Parliament plenary rejects universal basic income

Economists disagree about the impact of robots on the labour market. [IBM Research]

The European Parliament’s plenary session voted today (16 February) against a universal basic income to compensate for the impact of robots on the labour market.

By a broad majority, the Parliament adopted a non-legally binding report with recommendations to the European Commission on rules on robotics.

Arguably, the report represents the first effort by legislators worldwide to prepare the regulatory ground for the emerging sector of artificial intelligence and advanced robotics.

Despite the fact that most groups supported the recommendations, the plenary rejected the most controversial proposals.

These were the recommendations for setting up a universal basic income, a robot tax and allowing consumers to collectively claim compensation for damages generated by intelligent machines.

Universal basic income debate gains traction in the EU

Against the backdrop of the “fundamental transformation of the world of work”, Commissioner for Employment Marianne Thyssen is paying close attention to “free money” experiments ahead of a discussion next year with member states on how to improve social policies.

“Report on robotics adopted in Plenary. Disappointed because right-wing coalition refuses open-minded debate!” rapporteur Mady Delvaux tweeted (S&D).

The report proposed to start debating new employment models and assessing the sustainability of our tax and social systems “on the basis of the existence of sufficient income, including the possible introduction of a general basic income”.

A total of 286 MEPs were in favour of the recommendation, while 328 were against and eight abstained.

The idea was initially adopted by the Parliament’s Legal Affairs committee.

MEPs want 'free cash' to address job-killer robots threat

EU legislators today (12 January) called for a universal basic income to combat the looming risk of job loss by the onward march of robots, as well as concerns about European welfare systems.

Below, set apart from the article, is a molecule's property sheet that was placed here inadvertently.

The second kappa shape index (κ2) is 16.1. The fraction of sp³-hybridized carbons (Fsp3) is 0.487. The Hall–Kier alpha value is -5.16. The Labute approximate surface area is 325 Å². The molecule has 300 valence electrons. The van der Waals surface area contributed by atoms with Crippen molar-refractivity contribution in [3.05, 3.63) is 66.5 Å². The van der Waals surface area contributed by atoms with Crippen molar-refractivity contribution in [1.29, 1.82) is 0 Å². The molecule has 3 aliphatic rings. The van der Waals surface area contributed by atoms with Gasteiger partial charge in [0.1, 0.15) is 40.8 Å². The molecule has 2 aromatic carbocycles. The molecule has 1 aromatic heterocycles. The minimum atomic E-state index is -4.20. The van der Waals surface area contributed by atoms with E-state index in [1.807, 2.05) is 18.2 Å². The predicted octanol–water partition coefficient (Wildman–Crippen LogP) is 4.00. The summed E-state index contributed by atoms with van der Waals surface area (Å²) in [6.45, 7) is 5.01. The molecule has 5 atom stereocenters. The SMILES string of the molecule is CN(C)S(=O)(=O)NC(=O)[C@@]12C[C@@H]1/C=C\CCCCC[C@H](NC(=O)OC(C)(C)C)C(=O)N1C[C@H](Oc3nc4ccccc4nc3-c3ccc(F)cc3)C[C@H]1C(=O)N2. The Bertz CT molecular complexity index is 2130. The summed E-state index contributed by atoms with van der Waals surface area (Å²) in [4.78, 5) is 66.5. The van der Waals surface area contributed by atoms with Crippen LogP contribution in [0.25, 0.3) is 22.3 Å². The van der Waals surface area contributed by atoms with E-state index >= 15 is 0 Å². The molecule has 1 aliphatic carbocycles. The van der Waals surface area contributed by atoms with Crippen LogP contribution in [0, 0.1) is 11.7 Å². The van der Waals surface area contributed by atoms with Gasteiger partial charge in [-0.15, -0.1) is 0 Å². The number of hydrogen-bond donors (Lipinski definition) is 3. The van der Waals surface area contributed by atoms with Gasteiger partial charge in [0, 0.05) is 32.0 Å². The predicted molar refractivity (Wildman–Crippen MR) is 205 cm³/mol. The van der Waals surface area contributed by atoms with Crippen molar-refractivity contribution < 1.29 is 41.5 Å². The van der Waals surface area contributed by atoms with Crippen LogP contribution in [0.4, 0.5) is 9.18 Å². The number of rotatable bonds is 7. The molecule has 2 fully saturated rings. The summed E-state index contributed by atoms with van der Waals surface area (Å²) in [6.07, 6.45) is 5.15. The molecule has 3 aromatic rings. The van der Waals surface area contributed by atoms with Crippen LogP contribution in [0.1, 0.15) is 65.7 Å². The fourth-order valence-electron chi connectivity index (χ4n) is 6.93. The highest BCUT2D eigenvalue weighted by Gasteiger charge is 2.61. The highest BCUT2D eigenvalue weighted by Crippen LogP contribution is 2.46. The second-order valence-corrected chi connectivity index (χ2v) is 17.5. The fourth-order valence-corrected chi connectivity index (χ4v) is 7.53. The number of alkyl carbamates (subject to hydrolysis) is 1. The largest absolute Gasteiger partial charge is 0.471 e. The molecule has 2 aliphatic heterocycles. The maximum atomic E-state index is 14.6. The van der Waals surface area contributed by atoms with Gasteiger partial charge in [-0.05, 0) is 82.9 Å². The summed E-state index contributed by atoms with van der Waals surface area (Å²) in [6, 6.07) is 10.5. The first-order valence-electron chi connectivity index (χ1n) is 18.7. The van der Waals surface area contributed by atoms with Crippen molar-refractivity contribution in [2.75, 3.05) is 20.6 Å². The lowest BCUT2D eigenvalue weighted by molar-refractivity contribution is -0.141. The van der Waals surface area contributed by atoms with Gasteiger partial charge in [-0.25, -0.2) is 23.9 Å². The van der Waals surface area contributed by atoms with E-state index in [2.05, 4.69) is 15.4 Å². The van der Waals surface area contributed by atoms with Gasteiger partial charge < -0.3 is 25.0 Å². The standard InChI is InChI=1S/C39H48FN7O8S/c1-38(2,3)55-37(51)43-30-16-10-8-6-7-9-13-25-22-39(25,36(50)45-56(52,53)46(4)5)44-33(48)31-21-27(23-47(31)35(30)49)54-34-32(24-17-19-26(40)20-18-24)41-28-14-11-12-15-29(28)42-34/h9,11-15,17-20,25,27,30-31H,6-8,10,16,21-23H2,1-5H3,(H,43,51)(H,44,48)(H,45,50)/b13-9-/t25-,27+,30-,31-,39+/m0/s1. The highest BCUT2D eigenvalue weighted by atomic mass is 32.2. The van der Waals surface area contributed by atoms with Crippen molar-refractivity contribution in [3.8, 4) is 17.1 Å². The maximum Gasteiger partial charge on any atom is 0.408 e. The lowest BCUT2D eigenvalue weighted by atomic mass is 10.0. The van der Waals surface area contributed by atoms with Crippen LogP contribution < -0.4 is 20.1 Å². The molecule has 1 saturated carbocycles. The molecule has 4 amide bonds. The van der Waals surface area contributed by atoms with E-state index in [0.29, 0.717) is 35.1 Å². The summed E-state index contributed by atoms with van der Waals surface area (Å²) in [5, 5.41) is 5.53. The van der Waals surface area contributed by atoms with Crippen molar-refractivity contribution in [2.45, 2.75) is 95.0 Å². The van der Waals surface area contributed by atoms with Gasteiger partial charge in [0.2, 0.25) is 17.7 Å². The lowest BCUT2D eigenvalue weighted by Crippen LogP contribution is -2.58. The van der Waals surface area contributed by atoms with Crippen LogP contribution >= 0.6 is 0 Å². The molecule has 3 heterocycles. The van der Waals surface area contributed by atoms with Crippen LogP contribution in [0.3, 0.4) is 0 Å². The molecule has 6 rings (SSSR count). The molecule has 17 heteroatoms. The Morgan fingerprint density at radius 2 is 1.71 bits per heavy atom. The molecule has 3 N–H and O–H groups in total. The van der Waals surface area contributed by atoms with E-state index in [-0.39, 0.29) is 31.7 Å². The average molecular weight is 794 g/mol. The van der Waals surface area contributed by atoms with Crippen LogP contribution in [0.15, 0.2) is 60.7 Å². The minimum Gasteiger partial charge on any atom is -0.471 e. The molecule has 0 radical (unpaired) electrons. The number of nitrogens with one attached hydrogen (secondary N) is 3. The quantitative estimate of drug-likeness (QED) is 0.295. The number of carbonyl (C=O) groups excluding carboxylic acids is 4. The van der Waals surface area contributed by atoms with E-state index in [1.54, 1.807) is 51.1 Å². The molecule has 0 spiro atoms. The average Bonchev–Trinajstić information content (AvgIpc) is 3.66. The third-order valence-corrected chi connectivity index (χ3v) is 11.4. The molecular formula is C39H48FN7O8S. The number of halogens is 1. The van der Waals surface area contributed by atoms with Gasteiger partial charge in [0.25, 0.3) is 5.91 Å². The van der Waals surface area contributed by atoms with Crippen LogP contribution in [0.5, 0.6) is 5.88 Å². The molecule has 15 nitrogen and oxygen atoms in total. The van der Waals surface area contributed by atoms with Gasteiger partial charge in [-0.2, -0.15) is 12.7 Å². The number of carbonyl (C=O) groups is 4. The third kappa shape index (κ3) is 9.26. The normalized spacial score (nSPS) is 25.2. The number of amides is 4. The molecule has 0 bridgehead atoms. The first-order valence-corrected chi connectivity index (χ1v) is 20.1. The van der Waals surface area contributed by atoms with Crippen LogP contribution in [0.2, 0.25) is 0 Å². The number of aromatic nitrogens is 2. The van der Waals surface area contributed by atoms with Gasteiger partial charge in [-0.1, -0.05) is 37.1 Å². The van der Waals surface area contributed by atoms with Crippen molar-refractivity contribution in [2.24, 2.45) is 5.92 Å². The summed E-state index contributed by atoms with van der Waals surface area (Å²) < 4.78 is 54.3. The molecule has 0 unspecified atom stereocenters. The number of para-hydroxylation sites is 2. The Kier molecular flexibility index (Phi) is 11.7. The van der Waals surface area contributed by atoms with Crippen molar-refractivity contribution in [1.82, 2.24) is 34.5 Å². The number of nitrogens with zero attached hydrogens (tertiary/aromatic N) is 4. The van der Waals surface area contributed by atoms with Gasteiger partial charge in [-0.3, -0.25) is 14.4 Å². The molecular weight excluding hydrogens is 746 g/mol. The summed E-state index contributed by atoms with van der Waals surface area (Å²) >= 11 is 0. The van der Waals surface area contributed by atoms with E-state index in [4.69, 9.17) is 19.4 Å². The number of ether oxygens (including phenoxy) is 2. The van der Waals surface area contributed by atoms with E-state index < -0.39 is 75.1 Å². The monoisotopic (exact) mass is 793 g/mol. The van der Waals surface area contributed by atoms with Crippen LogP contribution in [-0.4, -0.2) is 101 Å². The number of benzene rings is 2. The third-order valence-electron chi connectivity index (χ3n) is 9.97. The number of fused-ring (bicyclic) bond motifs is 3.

On the eve of the vote, the Luxembourgish Socialist stressed the need to debate “how to guarantee a sufficient income to citizens”, given that jobs would become “more rare”.

In order to feed the public coffers to pay for initiatives such as a basic income, or to retrain unemployed workers whose jobs have been lost, the report called for examining a tax “on the work performed by a robot or a fee for using and maintaining a robot”.

This idea was rejected by 14 votes (288 in favour versus 302 against; with 22 abstentions).

For opponents, “robot tax will kill innovation”,  said Estonian Eesti Reformierakond MEP Kaja Kallas (ALDE) during the debate.

Universal basic income paid by a 'robot tax' is a bad idea

Although the digitalisation of industry is a top priority among EU decision makers, Europe should not be concerned about job losses caused by growing automation. Instead, member states should teach the new generations the skills required for a digital future, believes the VDMA chief, Thilo Brodtman.

“We will be left using robots, not creating them,” she added.

A majority of MEPs preferred to focus at this stage on the issue of liability, one of the main elements included in the report, instead of discussing the introduction of controversial taxes.

Instead of the universal basic income, legislators spoke in favour of support programmes to facilitate the transition to new jobs.

Insurance schemes

In regards to liability, the Parliament called for establishing “a compulsory insurance scheme where relevant and necessary for specific categories of robots” to cover for the potential damage caused by robots.

It suggested creating a general fund for all smart autonomous robots or specific funds for different robot categories. It remains open whether contributions should be based on a one-off fee or periodic transfers.

The report also recommended, in the long run, creating a specific legal status for the most sophisticated autonomous robots (“electronic robots”).

‘Robots are leaving the cage’, dazzling EU lawyers and regulators